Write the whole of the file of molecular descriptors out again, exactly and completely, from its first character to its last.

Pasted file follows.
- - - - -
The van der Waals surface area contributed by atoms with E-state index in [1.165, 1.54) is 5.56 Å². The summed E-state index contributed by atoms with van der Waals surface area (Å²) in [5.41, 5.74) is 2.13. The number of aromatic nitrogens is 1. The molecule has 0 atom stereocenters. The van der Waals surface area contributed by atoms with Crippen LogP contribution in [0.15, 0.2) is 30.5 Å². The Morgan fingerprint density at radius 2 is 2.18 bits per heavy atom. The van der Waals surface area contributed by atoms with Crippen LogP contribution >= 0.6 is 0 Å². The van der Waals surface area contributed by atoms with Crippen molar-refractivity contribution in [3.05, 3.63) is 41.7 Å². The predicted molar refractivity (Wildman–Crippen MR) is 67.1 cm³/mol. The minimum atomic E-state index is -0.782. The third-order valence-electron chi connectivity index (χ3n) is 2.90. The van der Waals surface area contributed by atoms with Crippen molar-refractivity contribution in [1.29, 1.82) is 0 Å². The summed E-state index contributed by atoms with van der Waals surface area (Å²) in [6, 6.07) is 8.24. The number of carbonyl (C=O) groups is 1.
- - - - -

The van der Waals surface area contributed by atoms with E-state index in [1.165, 1.54) is 5.56 Å². The summed E-state index contributed by atoms with van der Waals surface area (Å²) in [5.41, 5.74) is 2.13. The number of aromatic nitrogens is 1. The molecule has 0 atom stereocenters. The van der Waals surface area contributed by atoms with Crippen LogP contribution in [0.15, 0.2) is 30.5 Å². The Morgan fingerprint density at radius 2 is 2.18 bits per heavy atom. The van der Waals surface area contributed by atoms with Crippen LogP contribution >= 0.6 is 0 Å². The van der Waals surface area contributed by atoms with Crippen molar-refractivity contribution in [3.05, 3.63) is 41.7 Å². The predicted molar refractivity (Wildman–Crippen MR) is 67.1 cm³/mol. The minimum atomic E-state index is -0.782. The third-order valence-electron chi connectivity index (χ3n) is 2.90. The van der Waals surface area contributed by atoms with Crippen molar-refractivity contribution in [1.29, 1.82) is 0 Å². The summed E-state index contributed by atoms with van der Waals surface area (Å²) in [6, 6.07) is 8.24. The number of carbonyl (C=O) groups is 1.